22. 22. How to Live a Brain Healthy Lifestyle<br />Join a group.<br />
    23. 23. How to Live a Brain Healthy Lifestyle<br />Learn a new language.<br />
    24. 24. How to Live a Brain Healthy Lifestyle<br />Play board games<br />
    25. 25. How to Live a Brain Healthy Lifestyle<br />Have a chat.<br />
    26. 26. How to Live a Brain Healthy Lifestyle<br />Listen to the details.<br />
    27. 27. How to Live a Brain Healthy Lifestyle<br />Meditate and relax.<br />
    28. 28. How to Live a Brain Healthy Lifestyle<br />Get support for stressors. <br />
    29. 29. How to Live a Brain Healthy Lifestyle<br /><br />Take an afternoon catnap.<br />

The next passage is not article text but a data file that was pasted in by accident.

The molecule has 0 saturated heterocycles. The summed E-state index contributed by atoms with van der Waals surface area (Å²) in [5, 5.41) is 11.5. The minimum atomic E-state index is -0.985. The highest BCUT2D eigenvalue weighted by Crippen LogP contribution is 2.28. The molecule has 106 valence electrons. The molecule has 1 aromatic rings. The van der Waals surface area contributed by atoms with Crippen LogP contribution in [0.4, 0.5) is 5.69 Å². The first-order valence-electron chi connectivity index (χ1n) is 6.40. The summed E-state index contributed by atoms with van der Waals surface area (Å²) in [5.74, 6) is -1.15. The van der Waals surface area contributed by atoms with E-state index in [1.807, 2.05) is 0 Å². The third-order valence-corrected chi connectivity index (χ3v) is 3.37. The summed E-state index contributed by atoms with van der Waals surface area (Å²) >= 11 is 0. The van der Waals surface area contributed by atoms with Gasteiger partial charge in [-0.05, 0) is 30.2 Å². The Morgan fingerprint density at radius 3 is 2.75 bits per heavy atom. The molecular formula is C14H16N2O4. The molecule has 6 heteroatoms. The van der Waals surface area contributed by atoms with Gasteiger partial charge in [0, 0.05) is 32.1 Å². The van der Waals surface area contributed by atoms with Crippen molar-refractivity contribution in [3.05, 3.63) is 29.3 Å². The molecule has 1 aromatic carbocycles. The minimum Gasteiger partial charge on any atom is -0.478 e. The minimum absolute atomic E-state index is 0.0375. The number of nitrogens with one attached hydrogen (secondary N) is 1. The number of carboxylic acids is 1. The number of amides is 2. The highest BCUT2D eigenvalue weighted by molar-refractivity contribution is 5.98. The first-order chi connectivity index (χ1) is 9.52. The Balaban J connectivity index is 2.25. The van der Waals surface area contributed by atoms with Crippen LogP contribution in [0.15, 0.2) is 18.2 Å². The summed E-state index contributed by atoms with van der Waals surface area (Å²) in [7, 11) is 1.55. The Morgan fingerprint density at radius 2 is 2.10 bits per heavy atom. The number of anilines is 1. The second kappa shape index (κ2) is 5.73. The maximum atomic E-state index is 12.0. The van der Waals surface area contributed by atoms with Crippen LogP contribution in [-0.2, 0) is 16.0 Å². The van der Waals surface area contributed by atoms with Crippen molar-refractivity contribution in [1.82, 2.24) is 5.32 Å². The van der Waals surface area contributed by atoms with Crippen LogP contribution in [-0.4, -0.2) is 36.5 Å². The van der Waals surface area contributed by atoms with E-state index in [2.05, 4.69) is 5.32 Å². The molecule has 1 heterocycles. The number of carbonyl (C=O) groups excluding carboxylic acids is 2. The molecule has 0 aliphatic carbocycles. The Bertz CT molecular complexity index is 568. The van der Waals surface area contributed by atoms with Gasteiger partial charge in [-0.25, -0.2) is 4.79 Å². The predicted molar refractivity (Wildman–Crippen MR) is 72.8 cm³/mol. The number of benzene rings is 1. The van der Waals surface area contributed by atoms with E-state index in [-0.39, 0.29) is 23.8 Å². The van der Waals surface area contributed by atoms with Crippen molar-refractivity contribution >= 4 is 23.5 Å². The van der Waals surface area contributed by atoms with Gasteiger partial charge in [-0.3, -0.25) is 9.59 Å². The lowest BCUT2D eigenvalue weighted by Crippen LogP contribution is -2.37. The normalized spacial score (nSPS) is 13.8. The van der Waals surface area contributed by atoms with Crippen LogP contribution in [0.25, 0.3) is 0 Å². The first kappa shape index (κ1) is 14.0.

30. 30. How to Live a Brain Healthy Lifestyle<br />Have some scents.<br />
    31. 31. How to Live a Brain Healthy Lifestyle<br />Get some class.<br />
    32. 32. How to Live a Brain Healthy Lifestyle<br />When you look forward, also look around.<br />
    33. 33. How to Live a Brain Healthy Lifestyle<br />Leave your comfort zone.<br />
    34. 34. How to Live a Brain Healthy Lifestyle<br />Grab a video game joystick.<br />
    35. 35. How to Live a Brain Healthy Lifestyle<br />Turn up the tunes.<br />
    36. 36. How to Live a Brain Healthy Lifestyle<br />Switch hands.<br />
    37. 37. How to Live a Brain Healthy Lifestyle<br />Go for a walk.<br />
    38. 38. How to Live a Brain Healthy Lifestyle<br /><br />Wear a helmet.<br />
    39. 39. How to Live a Brain Healthy Lifestyle<br />Bear some weight.<br />
    40. 40. How to Live a Brain Healthy Lifestyle<br />Shake your body.<br />
    41. 41. Challenge Yourself at Every Opportunity<br />
    42. 42. References<br /><br /><br /> <br /><br /><br />
    43. 43. Contact Us<br /><br /><br /><br /><br /><br />Phone: 618-222-2571<br />Email: <br />